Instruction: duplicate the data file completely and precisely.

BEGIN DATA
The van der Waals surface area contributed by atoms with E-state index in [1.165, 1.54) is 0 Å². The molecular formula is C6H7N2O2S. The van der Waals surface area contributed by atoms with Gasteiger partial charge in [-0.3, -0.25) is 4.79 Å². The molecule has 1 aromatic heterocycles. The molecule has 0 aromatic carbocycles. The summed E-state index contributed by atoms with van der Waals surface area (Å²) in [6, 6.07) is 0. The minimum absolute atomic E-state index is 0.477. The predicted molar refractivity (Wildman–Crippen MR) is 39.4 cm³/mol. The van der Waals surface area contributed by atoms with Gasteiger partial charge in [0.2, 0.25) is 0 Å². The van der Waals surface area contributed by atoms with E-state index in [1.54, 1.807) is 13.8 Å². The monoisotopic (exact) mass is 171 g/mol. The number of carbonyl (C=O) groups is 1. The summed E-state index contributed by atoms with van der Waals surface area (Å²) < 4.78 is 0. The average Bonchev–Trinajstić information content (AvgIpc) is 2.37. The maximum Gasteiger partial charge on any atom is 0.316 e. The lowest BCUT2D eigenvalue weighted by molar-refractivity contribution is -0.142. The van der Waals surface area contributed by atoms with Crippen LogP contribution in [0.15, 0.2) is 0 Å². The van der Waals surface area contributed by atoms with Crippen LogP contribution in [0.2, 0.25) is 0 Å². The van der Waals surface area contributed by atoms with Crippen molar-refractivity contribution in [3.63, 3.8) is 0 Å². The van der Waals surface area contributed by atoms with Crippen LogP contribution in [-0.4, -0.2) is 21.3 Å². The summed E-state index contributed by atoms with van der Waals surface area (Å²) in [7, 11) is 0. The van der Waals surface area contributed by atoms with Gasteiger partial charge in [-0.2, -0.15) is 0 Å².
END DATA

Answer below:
The van der Waals surface area contributed by atoms with E-state index in [1.165, 1.54) is 0 Å². The molecular formula is C6H7N2O2S. The van der Waals surface area contributed by atoms with Gasteiger partial charge in [-0.3, -0.25) is 4.79 Å². The molecule has 1 aromatic heterocycles. The molecule has 0 aromatic carbocycles. The summed E-state index contributed by atoms with van der Waals surface area (Å²) in [6, 6.07) is 0. The minimum absolute atomic E-state index is 0.477. The predicted molar refractivity (Wildman–Crippen MR) is 39.4 cm³/mol. The van der Waals surface area contributed by atoms with Gasteiger partial charge in [0.2, 0.25) is 0 Å². The van der Waals surface area contributed by atoms with E-state index in [1.54, 1.807) is 13.8 Å². The monoisotopic (exact) mass is 171 g/mol. The number of carbonyl (C=O) groups is 1. The summed E-state index contributed by atoms with van der Waals surface area (Å²) < 4.78 is 0. The average Bonchev–Trinajstić information content (AvgIpc) is 2.37. The maximum Gasteiger partial charge on any atom is 0.316 e. The lowest BCUT2D eigenvalue weighted by molar-refractivity contribution is -0.142. The van der Waals surface area contributed by atoms with Crippen LogP contribution in [0.15, 0.2) is 0 Å². The van der Waals surface area contributed by atoms with Crippen LogP contribution in [0.2, 0.25) is 0 Å². The van der Waals surface area contributed by atoms with Crippen molar-refractivity contribution in [3.63, 3.8) is 0 Å². The van der Waals surface area contributed by atoms with Crippen LogP contribution in [-0.4, -0.2) is 21.3 Å². The summed E-state index contributed by atoms with van der Waals surface area (Å²) in [7, 11) is 0. The van der Waals surface area contributed by atoms with Gasteiger partial charge in [-0.2, -0.15) is 0 Å².